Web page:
Africa Travel and Life

History Unfolds Through Seven UNESCO World Heritage Sites

The Casbah (citadel) is the citadel of Algiers and the traditional quarter clustered around it. In 1992, UNESCO proclaimed Kasbah of Algiers a World Cultural Heritage site, as “There are the remains of the citadel, old mosques and Ottoman-style palaces as well as the remains of a traditional urban structure associated with a deep-rooted sense of community. To enter the Casbah of Algiers, walk pass the old city wall that sits on the top of the hill across from the Barberousse Prison.

Tourists will find that Algeria is a country filled with historic destinations spanning thousands of years, whose stories are told through seven incredible UNESCO world heritage sites.  Algeria produced and is also linked to many civilizations, empires, and dynasties. They include ancient Numidians, Phoenicians, Carthaginians, Romans, Vandals, Byzantines, Umayyads, Spaniards, Ottomans, Fatimids, the French colonial empire, and more.

In 1250 BC, Phoenician traders arrived on this North African coast establishing “Carthage” whose power declined after successive defeats by the Romans in the Punic Wars.  Then the influence of Numidian leaders in the hinterland grew under the rule of King Massinissa. He made CIRTA, what is today Constantine, the capital of Algeria.  After the defeat of King Massinissa’s son, King Jugurtha, the Romans gained control of Algeria in the Tell Atlas region and part of the haut Plateaus. Roman styled cities were built up in Tipaza and Timgad.  The 5th century marked the end of Roman control.

This history is told through the remains of cities, artifacts, architecture and archaeological finds at seven UNESCO sites in Algeria. 

Bejaia is a favorite holiday destination that has preserved its Berber heritage, language and customs.

Surrounded by the huge Djurdjura, the Bibans and the Babors massifs, Béjaïa is one of the oldest cities in Algeria, founded in 26 or 27 BCE.  In the Middle Ages, the city was a prosperous Mediterranean center of great learning. The Citadel, the most important historic monument of the city, is the result of numerous cultures including Roman, Hammadid, Spanish, Turkish, French and Arab-Muslim. It symbolizes an extinct cultural tradition, and exhibits important periods in history.

The site has been listed as an Algerian national heritage site since 1968.

The Arch of Constantine is the largest remaining triumphal arch and the last great monument of the Roman Empire. Erected in 315 CE, the arch uses parts from the structures of past emperors and commands a prominent location at the end of the Via Triumphalis in Rome, next to the famous Roman Forum.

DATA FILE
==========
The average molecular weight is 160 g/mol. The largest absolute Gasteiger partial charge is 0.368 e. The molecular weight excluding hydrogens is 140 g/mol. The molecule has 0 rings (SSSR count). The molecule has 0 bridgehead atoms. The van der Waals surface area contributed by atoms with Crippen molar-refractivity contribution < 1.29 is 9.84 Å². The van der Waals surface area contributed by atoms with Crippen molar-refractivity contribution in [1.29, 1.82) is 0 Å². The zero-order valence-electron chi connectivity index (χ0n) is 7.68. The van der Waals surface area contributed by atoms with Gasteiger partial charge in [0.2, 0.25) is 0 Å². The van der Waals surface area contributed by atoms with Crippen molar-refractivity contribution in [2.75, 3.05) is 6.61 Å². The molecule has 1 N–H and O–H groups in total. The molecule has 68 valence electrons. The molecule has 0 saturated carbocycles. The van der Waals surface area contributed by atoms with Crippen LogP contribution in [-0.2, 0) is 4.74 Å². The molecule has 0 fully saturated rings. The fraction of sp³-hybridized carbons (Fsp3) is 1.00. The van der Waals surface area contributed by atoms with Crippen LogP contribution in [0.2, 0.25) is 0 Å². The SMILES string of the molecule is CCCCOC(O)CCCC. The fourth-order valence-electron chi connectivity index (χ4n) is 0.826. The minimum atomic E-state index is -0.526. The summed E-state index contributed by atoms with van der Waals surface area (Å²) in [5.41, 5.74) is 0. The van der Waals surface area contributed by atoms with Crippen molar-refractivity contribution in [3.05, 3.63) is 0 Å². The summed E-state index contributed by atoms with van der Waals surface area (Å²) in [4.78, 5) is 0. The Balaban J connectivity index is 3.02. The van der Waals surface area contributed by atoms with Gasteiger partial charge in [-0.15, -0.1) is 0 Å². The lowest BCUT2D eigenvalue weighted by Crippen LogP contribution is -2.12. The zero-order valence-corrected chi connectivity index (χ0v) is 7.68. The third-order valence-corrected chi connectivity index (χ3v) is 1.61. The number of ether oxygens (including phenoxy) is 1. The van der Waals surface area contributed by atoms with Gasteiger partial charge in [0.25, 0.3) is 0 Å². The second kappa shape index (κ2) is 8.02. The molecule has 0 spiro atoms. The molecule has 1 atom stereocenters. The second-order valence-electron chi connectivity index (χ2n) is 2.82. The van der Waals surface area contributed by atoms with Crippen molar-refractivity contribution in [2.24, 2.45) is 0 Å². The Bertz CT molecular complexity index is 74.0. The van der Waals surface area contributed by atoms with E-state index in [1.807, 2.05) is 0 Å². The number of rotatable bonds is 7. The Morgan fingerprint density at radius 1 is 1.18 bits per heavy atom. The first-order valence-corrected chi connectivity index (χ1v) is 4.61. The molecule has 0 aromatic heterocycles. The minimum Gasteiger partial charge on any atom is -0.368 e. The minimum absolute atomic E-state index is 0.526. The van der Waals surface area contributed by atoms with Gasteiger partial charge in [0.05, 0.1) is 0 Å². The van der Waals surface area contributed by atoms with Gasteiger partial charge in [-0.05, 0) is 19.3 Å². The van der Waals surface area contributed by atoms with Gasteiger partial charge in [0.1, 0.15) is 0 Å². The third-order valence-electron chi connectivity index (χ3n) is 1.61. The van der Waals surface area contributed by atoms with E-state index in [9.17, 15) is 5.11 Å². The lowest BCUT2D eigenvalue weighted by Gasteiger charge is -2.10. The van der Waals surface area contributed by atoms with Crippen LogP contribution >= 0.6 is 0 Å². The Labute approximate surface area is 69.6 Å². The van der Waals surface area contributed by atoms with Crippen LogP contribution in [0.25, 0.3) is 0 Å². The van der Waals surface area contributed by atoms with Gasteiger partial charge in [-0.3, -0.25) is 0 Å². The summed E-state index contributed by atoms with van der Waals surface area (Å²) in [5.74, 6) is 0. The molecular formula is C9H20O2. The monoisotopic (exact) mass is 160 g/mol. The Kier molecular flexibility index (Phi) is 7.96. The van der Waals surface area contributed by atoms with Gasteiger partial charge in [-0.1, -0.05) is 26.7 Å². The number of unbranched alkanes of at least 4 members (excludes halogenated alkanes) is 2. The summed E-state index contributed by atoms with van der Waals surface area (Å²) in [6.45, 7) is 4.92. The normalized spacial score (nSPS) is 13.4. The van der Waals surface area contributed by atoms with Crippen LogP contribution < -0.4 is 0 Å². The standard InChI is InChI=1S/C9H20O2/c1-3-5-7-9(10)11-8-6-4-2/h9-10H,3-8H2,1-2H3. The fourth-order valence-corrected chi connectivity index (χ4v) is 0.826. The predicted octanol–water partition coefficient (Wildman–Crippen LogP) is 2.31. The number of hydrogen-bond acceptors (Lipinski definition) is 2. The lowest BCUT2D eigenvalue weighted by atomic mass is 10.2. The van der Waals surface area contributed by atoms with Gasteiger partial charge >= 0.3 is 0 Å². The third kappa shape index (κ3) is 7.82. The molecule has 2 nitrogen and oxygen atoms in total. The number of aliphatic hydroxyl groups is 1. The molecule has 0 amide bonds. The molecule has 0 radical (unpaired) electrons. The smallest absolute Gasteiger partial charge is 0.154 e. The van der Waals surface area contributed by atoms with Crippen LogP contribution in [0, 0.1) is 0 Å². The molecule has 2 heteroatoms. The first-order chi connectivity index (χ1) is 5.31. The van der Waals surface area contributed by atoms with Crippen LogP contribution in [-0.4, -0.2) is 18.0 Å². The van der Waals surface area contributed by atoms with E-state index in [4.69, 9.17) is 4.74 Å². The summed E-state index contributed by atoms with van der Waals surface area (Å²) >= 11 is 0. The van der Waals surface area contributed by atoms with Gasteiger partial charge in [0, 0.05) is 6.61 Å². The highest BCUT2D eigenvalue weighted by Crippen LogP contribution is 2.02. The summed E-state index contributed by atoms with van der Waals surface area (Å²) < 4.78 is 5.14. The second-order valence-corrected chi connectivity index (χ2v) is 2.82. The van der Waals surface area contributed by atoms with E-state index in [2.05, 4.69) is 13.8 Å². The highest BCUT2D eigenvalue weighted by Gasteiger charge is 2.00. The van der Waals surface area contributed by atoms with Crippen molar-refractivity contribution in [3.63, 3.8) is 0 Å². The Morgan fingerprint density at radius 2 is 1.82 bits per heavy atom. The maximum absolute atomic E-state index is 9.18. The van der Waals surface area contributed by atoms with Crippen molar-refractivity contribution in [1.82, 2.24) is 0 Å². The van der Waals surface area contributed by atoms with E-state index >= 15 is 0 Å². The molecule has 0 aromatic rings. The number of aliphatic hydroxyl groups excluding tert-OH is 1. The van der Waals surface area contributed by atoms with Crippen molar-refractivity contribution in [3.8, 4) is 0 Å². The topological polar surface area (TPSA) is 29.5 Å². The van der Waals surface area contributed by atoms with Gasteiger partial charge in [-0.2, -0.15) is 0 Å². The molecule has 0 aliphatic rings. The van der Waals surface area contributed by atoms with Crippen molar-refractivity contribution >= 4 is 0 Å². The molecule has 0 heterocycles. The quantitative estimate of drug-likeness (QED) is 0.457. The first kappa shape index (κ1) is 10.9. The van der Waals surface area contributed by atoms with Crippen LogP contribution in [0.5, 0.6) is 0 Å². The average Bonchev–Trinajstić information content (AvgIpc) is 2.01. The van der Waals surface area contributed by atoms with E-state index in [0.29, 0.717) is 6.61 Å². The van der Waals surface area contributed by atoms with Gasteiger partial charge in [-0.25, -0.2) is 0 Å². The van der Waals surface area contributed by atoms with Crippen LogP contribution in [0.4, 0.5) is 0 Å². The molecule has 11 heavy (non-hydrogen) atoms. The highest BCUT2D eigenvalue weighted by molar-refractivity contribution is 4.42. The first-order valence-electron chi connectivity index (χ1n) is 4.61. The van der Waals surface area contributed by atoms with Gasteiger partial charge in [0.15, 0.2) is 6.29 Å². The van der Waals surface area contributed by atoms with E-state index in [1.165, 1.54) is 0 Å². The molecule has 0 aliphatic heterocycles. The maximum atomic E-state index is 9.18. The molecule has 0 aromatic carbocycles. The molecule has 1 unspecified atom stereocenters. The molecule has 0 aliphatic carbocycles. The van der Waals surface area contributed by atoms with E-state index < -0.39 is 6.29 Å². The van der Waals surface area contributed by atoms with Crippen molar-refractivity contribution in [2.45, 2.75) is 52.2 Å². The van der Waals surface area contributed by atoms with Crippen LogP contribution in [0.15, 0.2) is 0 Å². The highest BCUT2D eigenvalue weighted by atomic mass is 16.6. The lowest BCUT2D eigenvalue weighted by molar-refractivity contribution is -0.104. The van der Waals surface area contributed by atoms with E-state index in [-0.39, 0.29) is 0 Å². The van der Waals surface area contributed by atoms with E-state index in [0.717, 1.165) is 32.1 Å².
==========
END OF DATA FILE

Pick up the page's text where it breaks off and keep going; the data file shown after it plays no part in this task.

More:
Constantine is one of the world’s most beautiful and oldest cities. Founded by the Phoenicians, it became the capital of the Numidian Kingdom under the name Cirta. Completely destroyed by Maxence in 311CE, it was rebuilt shortly afterwards by Emperor Constantine who named it after himself. Constantine has preserved the historic relics of three millennia of Numidian, Roman, Muslim, Ottoman and colonial occupation. The ancient city has been listed as an Algerian national heritage site since December 2004.

Djémila was inscribed on the World Heritage list in 1982. This archaeological site comprises the remains of an ancient Roman colony founded during the reign of Nerva. It bears exceptional testimony to the Ancient Roman civilization and is an outstanding example of a type of architectural ensemble illustrating a significant stage in Roman history of North Africa, from the 2nd to the 6th centuries.

The World Heritage property of “Djémila” is located on the outskirts of the modern-day settlement of Djémila.

Situated 900 m above sea-level, Djémila, or Cuicul, is home to forum, temples, basilicas, triumphal arches and houses, and is an interesting example of Roman town planning adapted to a mountain location.

In the heart of the Sahara Desert, the five ksours (fortified villages) of the M’Zab Valley form an extraordinarily homogenous ensemble in the desert, the mark of a sedentary and urban civilization with its original culture preserved throughout the centuries.

The M’Zab Valley has conserved practically the same way of life and the same building techniques since the 11th century, ordered as much by a specific social and cultural context, as by the need for adaptation to a hostile environment, the choice of which responded to a historic need for withdrawal and a defensive imperative. Each of these miniature citadels, surrounded by walls, is dominated by a mosque, the minaret of which functions as a watchtower. At the beginning of the first millennium, the Ibadis created in the M’Zab, with local materials, a vernacular architecture which, with its perfect adaptation to the environment and the simplicity of its forms, is an example and an influence for contemporary architecture and town-planning.

The architecture of the M’zab settlements was designed for egalitarian communal living, with respect for family privacy. The Mzab Valley was listed as a UNESCO World Heritage Site in 1982, as an intact example of traditional human habitat perfectly adapted to the environment.